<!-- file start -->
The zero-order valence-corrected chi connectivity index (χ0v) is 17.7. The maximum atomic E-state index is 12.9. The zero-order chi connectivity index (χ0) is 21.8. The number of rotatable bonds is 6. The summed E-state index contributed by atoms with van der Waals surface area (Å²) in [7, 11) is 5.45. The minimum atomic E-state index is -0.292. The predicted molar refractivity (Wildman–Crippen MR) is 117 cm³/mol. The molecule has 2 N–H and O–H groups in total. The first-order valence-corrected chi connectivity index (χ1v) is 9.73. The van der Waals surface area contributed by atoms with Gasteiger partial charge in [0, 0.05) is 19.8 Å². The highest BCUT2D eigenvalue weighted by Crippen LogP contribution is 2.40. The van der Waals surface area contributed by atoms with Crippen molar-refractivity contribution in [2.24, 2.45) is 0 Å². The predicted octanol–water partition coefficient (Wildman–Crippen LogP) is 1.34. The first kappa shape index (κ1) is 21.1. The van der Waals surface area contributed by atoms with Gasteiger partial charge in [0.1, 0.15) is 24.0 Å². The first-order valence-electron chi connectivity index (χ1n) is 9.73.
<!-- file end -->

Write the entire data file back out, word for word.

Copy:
The zero-order valence-corrected chi connectivity index (χ0v) is 17.7. The maximum atomic E-state index is 12.9. The zero-order chi connectivity index (χ0) is 21.8. The number of rotatable bonds is 6. The summed E-state index contributed by atoms with van der Waals surface area (Å²) in [7, 11) is 5.45. The minimum atomic E-state index is -0.292. The predicted molar refractivity (Wildman–Crippen MR) is 117 cm³/mol. The molecule has 2 N–H and O–H groups in total. The first-order valence-corrected chi connectivity index (χ1v) is 9.73. The van der Waals surface area contributed by atoms with Gasteiger partial charge in [0, 0.05) is 19.8 Å². The highest BCUT2D eigenvalue weighted by Crippen LogP contribution is 2.40. The van der Waals surface area contributed by atoms with Crippen molar-refractivity contribution in [2.24, 2.45) is 0 Å². The predicted octanol–water partition coefficient (Wildman–Crippen LogP) is 1.34. The first kappa shape index (κ1) is 21.1. The van der Waals surface area contributed by atoms with Gasteiger partial charge in [0.1, 0.15) is 24.0 Å². The first-order valence-electron chi connectivity index (χ1n) is 9.73.